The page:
sometimes abstract discussions are not appropriate

nimbusdx:

realsocialskills:

If someone is telling you about a bad situation they’re in, or something they’re upset about, it’s probably not a good time to launch into an abstract discussion of something tangentially related.

For instance:

  • Jane: My coworkers keep hitting on me. It’s really getting to be a problem.
  • Bill: Well, hitting on people can be very important.

Likewise, when someone wants support for a bad thing that happened, that is probably not a good time to have an abstract conversation with them about the nature of the words they’re using.

For instance:

  • Bruce: This is such an awful work schedule. My boss keeps telling me it doesn’t matter because we’re doing such awesome things. He’s so freaking invested in his privilege.
  • Leo: I don’t know that I’d call that privilege. I mean, obnoxiousness sure, but I’m not seeing the privilege. Doesn’t privilege mean being part of a privileged group? How’s your boss privileged?

Bill and Leo might be right, but what they’re saying isn’t appropriate in context. They’re changing the subject to make it about something else they want to discuss in an abstract way, rather than listening to the problem the person is actually talking about.

That’s obnoxious. (And it’s different from calling people on bad things they do, which can be important too. This subject-change to an abstract topic rather than the problem at hand is a different thing than saying “hey, you’re saying something messed up here”.)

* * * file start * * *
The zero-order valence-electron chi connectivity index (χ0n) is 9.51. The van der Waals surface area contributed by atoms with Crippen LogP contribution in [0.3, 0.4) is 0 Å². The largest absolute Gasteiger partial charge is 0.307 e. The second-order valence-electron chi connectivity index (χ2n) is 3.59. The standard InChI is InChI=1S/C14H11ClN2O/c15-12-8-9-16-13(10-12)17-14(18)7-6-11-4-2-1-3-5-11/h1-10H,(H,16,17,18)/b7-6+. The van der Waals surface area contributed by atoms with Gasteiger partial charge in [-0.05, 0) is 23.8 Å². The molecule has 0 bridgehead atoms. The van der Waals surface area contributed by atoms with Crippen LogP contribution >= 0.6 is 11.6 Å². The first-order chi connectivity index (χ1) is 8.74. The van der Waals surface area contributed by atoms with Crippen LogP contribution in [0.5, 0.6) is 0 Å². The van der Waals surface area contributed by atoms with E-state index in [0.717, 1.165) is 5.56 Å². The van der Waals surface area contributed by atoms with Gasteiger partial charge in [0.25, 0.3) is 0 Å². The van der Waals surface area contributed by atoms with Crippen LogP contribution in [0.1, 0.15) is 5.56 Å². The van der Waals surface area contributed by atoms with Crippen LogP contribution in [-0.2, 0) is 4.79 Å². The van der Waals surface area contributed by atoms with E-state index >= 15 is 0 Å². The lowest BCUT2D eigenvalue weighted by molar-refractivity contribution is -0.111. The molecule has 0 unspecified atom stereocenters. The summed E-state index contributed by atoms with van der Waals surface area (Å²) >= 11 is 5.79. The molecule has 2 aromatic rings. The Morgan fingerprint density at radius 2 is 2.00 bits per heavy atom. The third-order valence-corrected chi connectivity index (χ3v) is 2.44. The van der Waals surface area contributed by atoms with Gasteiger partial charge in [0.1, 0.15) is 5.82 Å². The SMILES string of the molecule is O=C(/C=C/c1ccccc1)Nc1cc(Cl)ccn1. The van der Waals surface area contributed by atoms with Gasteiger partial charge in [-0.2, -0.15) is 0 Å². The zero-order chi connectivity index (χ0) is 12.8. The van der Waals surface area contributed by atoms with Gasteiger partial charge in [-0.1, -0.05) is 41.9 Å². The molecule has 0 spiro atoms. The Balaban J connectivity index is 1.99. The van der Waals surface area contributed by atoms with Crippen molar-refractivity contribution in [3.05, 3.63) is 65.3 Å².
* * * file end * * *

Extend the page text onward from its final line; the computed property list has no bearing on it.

nimbusdx said:

Let’s take a look at the second example with a small difference

Bruce: This is such an awful work schedule. My boss keeps telling me it doesn’t matter because we’re doing such awesome things. She’s so invested in shoving the fact that she’s a “black woman in the workplace” in everyone’s face that she doesn’t care she’s overworking us.

Bruce still has a legitimate problem. Should we overlook his potentially unfair second remark because his legitimate problem is more important than challenging his potentially racist/sexist remark? Suddenly, when it’s a white man making an unfair remark about a black woman, I would hazard a guess that most of the people on this website (including yourself) wouldn’t think it “too obnoxious” to challenge the remark instead of addressing Bruce’s legitimate problem.

realsocialskills said:

There’s a difference between telling someone they said something messed up, and changing the subject to something abstract.

In the example you raised, it would be ok and probably important to tell Bruce that he’s being racist and you’re not going to put up with that. That’s different than having an abstract discussion and ignoring what Bruce is actually talking about.